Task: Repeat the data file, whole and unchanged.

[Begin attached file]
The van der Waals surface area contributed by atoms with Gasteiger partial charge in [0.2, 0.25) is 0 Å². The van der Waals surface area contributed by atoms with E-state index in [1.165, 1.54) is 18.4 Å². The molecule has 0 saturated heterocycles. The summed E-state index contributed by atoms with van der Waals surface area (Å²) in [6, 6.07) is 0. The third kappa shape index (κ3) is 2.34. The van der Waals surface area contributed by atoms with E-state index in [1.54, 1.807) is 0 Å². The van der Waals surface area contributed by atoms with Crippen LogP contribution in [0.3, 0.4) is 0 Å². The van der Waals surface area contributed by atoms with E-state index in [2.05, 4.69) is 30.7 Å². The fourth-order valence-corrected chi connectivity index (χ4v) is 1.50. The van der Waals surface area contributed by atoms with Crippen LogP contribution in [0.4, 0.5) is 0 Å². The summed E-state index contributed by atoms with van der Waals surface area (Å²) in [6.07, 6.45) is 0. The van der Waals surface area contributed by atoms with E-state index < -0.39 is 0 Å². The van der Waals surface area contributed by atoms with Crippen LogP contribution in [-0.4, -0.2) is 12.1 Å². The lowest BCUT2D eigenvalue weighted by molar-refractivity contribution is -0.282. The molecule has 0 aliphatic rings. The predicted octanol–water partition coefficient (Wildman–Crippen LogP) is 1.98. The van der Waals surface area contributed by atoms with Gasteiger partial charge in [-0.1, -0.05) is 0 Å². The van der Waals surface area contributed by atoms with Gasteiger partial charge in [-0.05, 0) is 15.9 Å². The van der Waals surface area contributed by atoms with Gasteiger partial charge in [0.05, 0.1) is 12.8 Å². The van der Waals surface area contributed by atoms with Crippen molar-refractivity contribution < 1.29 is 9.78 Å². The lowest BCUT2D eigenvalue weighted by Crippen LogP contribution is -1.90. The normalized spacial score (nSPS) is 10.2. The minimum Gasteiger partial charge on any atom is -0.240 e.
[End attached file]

The van der Waals surface area contributed by atoms with Gasteiger partial charge in [0.2, 0.25) is 0 Å². The van der Waals surface area contributed by atoms with E-state index in [1.165, 1.54) is 18.4 Å². The molecule has 0 saturated heterocycles. The summed E-state index contributed by atoms with van der Waals surface area (Å²) in [6, 6.07) is 0. The third kappa shape index (κ3) is 2.34. The van der Waals surface area contributed by atoms with E-state index in [1.54, 1.807) is 0 Å². The van der Waals surface area contributed by atoms with Crippen LogP contribution in [0.3, 0.4) is 0 Å². The van der Waals surface area contributed by atoms with E-state index in [2.05, 4.69) is 30.7 Å². The fourth-order valence-corrected chi connectivity index (χ4v) is 1.50. The van der Waals surface area contributed by atoms with Crippen LogP contribution in [0.4, 0.5) is 0 Å². The summed E-state index contributed by atoms with van der Waals surface area (Å²) in [6.07, 6.45) is 0. The van der Waals surface area contributed by atoms with E-state index < -0.39 is 0 Å². The van der Waals surface area contributed by atoms with Crippen LogP contribution in [-0.4, -0.2) is 12.1 Å². The lowest BCUT2D eigenvalue weighted by molar-refractivity contribution is -0.282. The molecule has 0 aliphatic rings. The predicted octanol–water partition coefficient (Wildman–Crippen LogP) is 1.98. The van der Waals surface area contributed by atoms with Gasteiger partial charge in [-0.1, -0.05) is 0 Å². The van der Waals surface area contributed by atoms with Gasteiger partial charge in [-0.05, 0) is 15.9 Å². The van der Waals surface area contributed by atoms with Gasteiger partial charge in [0.05, 0.1) is 12.8 Å². The van der Waals surface area contributed by atoms with Crippen molar-refractivity contribution < 1.29 is 9.78 Å². The lowest BCUT2D eigenvalue weighted by Crippen LogP contribution is -1.90. The normalized spacial score (nSPS) is 10.2. The minimum Gasteiger partial charge on any atom is -0.240 e.